VGG16 Training History

Loading with TFRecord & Applying DenseNet

In our previous post, I elaborated on the data loading procedure, facilitated by TFRecord. Using TFRecord allowed me to train the data on more samples. I also talked about my struggles with DenseNet, as its validation accuracy remained constant all throughout training. Almost coincidentally, it converged at a validation accuracy equal to the proportion of the majority label (0.61). Many steps were taken to get DenseNet to learn in the first place, while achieving a decent accuracy score.

Some of the probable causes I attributed to my struggles were data imbalance & shuffling, learning rate, convergence, and overall approach to transfer learning. Ultimately, my struggles were largely due in part to my approach to transfer learning.

Initially, I froze the base DenseNet169 architecture, which was pre-trained with ImageNet weights. I had come to realize that these frozen weights were not compatible with our data, so I unfroze the base model’s convolutional layers. This should allow the model to learn the representations embedded in our images and in a way that is tailored to our data as well. I then followed the implementation of DenseNet around the output layer as outlined in the D2L textbook. This consisted of a BatchNormalization layer, ReLU activation, and Global Average Pooling just before flattening. This further improved my model, and more importantly, the model began learning. To further add complexity in the model, I provided three fully-connected layers after flattening, containing 512, 256, and 64 units each.

Below is the training history for my best-performing model. We see that it achieves a maximum validation accuracy of approximately 0.83 at epoch 13. From that point on, the training accuracy continues to increase, while the validation accuracy slowly decreases. This is an indicator of overfitting. Nonetheless, this model was able to predict the test set with an accuracy of 84.8%.

Training history for best DenseNet169

I then decided to fine-tune the model above by creating blank model and loading the weights from the previous model. I then froze all layers except for the 3 dense layers connecting the flattening to the output. Below is the training history for my fine-tuning.

Training history for fine-tuning

The behavior with respect to the validation loss/accuracy is rather erratic. The fine-tuned model achieves a maximum accuracy of 0.8475 on the second epoch and decreases from there. The validation loss mimics the same behavior but in the reverse direction. However, there was a slight improvement in test accuracy with the fine-tuned model, with an accuracy of 85.5%.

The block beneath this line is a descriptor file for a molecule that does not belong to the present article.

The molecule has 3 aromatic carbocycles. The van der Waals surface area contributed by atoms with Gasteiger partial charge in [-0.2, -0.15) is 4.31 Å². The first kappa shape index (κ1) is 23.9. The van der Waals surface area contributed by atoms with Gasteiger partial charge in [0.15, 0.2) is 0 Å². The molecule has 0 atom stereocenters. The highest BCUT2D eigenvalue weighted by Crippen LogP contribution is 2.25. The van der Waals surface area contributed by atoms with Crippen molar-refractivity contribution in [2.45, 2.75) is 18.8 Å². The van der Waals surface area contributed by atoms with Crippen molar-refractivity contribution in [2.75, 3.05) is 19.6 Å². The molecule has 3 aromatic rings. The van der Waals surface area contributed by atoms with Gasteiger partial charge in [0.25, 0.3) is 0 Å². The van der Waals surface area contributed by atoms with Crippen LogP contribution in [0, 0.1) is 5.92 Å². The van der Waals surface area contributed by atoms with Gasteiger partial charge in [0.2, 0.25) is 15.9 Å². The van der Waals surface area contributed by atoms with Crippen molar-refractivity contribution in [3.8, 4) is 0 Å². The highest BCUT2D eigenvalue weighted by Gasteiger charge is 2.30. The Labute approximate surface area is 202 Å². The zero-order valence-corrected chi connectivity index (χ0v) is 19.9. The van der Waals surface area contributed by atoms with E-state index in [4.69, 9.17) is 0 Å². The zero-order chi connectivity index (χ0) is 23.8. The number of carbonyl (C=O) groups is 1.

Overall, simply changing the architecture and adding minimal customizations made a great impact on DenseNet’s performance.

Final Kaggle submission (https://www.kaggle.com/szhan192/real-submission)

Future Directions

  • Explore other DenseNet architectures (DenseNet121, DenseNet201)
  • Addressing data imbalances (increasing batch size, stratified splitting with TFRecord)
  • Further hyperparameter tuning to prevent overfitting
  • More fine-tuning
  • Apply other CNN architectures (Inception, EfficientNet, etc.)

Thanks for keeping up with our blog series about Cassava Leaf Disease Classification. Hope you enjoyed it!

References

Ambalina, L. (2020, April 01). What is the difference Between CNN And rnn? Retrieved March 21, 2021, from https://lionbridge.ai/articles/difference-between-cnn-and-rnn/

Anwar, A. (2021, January 19). Difference between ALEXNET, VGGNet, Resnet and Inception. Retrieved March 21, 2021, from https://towardsdatascience.com/the-w3h-of-alexnet-vggnet-resnet-and-inception-7baaaecccc96

Brownlee, J. (2020, September 11). Understand the impact of learning rate on neural network performance. Retrieved March 21, 2021, from https://machinelearningmastery.com/understand-the-dynamics-of-learning-rate-on-deep-learning-neural-networks/

Gupta, M. (2020, November 07). How to fetch Kaggle datasets into Google Colab. Retrieved March 21, 2021, from https://medium.com/analytics-vidhya/how-to-fetch-kaggle-datasets-into-google-colab-ea682569851a

Isaienkov, Y. (2020, November 28). Cassava leaf disease — exploratory data analysis. Retrieved March 21, 2021, from https://www.kaggle.com/ihelon/cassava-leaf-disease-exploratory-data-analysis

Oliveira, D. (2020, December 02). Cassava leaf disease — tpu tensorflow — training. Retrieved March 21, 2021, from https://www.kaggle.com/dimitreoliveira/cassava-leaf-disease-tpu-tensorflow-training

Setiawan, W. (2020, March). Layers Modification of Convolutional Neural Network for Pneumonia Detection. Retrieved March 21, 2021, from https://www.researchgate.net/publication/340650976_Layers_Modification_of_Convolutional_Neural_Network_for_Pneumonia_Detection

Sindwani, K. (2020, September 24). How to train an image classifier ON Tfrecord files. Retrieved March 21, 2021, from https://towardsdatascience.com/how-to-train-an-image-classifier-on-tfrecord-files-97a98a6a1d7a

Sultanov, J. (2019, December 10). Image dataset with TFRecord files! Retrieved March 21, 2021, from https://medium.com/ai%C2%B3-theory-practice-business/image-dataset-with-tfrecord-files-7188b565bfc

T. (n.d.). TFRecord and tf.train.Example. Retrieved March 21, 2021, from https://tensorflow.google.cn/tutorials/load_data/tfrecord#tfrecord_files_in_python

Team, K. (2020). Keras documentation: Keras applications. Retrieved March 21, 2021, from https://keras.io/api/applications/